By William Michael Smith
By Jef With One F
By Craig Hlavaty
By Jesse Sendejas Jr.
By Sonya Harvey
By Jesse Sendejas Jr.
By Nathan Smith
By Craig Hlavaty
Together for more than 20 years, Beach and the Brothers have focused on Middle Eastern music, and Eye on the World, their latest release, covers Persian, Arabic and Turkish folk tunes with a 19th-century Scottish song thrown in for luck.
Of course, the Brothers don't really need luck. Michael Shrieve, an original member of Santana, produced Eye on the World, and Beach, the group's leader, has done his homework. The result is a combination of traditional instrumentation and superb musicianship. Beach handles the tar (a frame drum), mizmar/ghaita (a double reed oboe) and buya-buya drum, while Tarik Banzi works the oud (a lute) and bouzouki (an eight-string Greek guitar). Shrieve adds secondary drums and percussion.
The CD opens with "Mastoom Mastoom," a Persian folk tune, and the ancient love song invites dancing, with Mel Kubik's strong soprano sax working against a percussion driven backdrop. The Brothers twice use taxims -- traditional Arabic song setups or segues -- to ease into tunes, first with "Lamma Bada" (literally "when he appeared"), a classic Arabic instrumental, and then with the Mick Jagger and Keith Richards rock standard, "Paint It Black."
While a Middle Eastern enthusiast, in his heart Beach is basically a rocker, and covering the Rolling Stones isn't beyond his reach. As unexpected as "Paint It Black" might be, it's well done, with the clarino (an earlier version of the modern clarinet) taking the melody. Some of the other highlights are "Gole Sangiem" (Farsi for "Flower of Stone"), a delicate, dreamy ballad, led by Beach's solemn mizmar, and "Backbeat," based on a popular Arabic/Turkish drum solo called the hegalah. "Backbeat" is infectious, and highlights the African influences on Turkish rhythms.
If there's a weak point on Eye on the World, it's "Dere Dere," a Turkish folk song. The 9/8 Karsilma rhythm is a developed taste that isn't as pleasing as the rest of the CD. Still, along with excellent music, Beach brings some interesting questions to the World Music table. This could, after all, be construed as a bit of appropriation, a white-bread American covering other people's culture. Are we back to Pat Boone cashing in on Little Richard's tunes here?
The question plagues Beach at every interview, and he answers with a now standard, "See us live." And while there have been some World Music wannabes, Beach and the Brothers of Baladi aren't among them. Beach and the Brothers, who are most often met with support by the people whose traditions and music they replicate, are genuine in their love of Middle Eastern sounds, and faithful in their execution of same. (*****)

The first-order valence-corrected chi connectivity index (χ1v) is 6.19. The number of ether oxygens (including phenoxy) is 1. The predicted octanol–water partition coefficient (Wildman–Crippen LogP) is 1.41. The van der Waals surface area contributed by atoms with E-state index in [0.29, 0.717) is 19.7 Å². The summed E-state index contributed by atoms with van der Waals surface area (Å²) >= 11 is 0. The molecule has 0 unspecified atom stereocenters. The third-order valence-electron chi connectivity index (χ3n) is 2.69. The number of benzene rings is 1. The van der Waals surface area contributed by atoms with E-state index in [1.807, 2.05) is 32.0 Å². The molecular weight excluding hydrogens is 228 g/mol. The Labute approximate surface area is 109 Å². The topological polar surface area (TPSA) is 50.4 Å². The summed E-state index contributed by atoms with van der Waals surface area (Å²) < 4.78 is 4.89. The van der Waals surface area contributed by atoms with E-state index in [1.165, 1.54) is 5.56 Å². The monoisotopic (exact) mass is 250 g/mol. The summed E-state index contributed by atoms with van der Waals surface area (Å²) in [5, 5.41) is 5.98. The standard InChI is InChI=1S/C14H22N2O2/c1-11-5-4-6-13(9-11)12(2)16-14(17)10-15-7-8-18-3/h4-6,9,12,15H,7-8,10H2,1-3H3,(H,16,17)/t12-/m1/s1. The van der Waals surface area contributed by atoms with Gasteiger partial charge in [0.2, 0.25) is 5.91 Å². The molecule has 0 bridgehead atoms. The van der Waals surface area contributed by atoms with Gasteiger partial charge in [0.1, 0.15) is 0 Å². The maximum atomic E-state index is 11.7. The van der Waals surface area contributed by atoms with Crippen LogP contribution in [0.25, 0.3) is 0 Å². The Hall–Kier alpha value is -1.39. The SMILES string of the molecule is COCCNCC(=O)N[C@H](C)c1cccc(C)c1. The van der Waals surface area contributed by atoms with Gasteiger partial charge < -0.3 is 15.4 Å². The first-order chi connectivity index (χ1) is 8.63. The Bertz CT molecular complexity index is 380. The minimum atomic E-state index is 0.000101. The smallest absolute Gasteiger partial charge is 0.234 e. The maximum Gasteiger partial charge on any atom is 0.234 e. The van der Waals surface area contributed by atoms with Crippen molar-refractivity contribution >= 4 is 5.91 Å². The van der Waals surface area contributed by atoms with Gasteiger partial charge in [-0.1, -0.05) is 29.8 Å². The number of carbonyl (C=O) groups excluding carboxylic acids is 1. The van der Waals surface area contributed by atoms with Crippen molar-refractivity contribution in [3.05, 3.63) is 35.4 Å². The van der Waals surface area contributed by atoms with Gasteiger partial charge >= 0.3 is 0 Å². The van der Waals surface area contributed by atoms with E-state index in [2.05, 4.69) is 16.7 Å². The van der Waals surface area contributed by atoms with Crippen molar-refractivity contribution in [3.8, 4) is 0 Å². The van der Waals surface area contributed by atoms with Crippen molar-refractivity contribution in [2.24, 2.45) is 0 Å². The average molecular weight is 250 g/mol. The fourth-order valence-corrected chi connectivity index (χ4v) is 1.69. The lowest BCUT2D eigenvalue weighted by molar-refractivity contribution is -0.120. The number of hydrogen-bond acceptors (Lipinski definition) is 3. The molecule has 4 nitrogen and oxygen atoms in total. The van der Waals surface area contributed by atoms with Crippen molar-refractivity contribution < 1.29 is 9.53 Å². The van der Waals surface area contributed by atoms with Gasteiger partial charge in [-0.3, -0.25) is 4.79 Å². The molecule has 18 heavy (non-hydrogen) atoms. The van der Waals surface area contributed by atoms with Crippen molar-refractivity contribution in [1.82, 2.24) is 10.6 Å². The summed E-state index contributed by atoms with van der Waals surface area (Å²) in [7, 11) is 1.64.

Zairois Papa Wemba, an institution in his homeland of Zaire, leads the Afro-pop movement, blending modern African music with Western pop. Emotion, his latest release on Real World Record, may see him achieving crossover success.
It's something Wemba wants; he covets an international audience. Touring with Peter Gabriel, moving to Paris, working in London and Japan at every chance, he has for some time been unashamedly chasing the "Mr. World Music" title. Emotion might get it for him.
Wemba has been a force in African pop since the late '60s, when he helped found the group, Zaiko Langa Langa. That band modernized Zairean music, adding Western blues and rock to soukous, a form of traditional dance music. The blend became known as Rumba Rock, and with it Wemba found the world stage. In 1977, he moved on to front his own band, Viva La Musica, a dance group heavily influenced by Afro-Cuban music.
For Emotion, Wemba enlisted producer Stephen Hague, who worked with the Pet Shop Boys and Erasure. Hague insured that Wemba's vocals took center stage on each tune, turning down the driving African percussion just a notch. Though Wemba sings in his native Lingala, he's mindful enough of the international market to throw in a sprinkling of English. Emotion takes every advantage of Wemba's versatility, covering pop, R&B, soukous and Afro-Cuban roots, with no mistakes along the way. "Show Me the Way," a spirited dance number, is the CD's most pop-oriented tune. Like most of Wemba's music, it's flavored by funky soukous grooves.
"Sad Song," a cover of the Otis Redding hit, has Juliet Roberts (who had "I Want You" on the U.S. dance charts last year) soaring on the shared vocals, with Wemba taking a rare secondary role. With "Image" Wemba is back in the spotlight he wants, swinging with a lush percussion backdrop, while "Epelo" is syncopated voicing over a very Cuban dance beat. Wemba makes a point of trying to move beyond categories, even one as broad as World Music. And that, in itself, may be an indication of what World Music really is. Wemba prefers to call himself an international force. And it's true. Not real humble, maybe, but true. (****1/2) -- Olivia Torre
***** Circles the globe
**** Crosses a continent
*** Into another country
** Barely over the state line
* Out of gas at the end of the block
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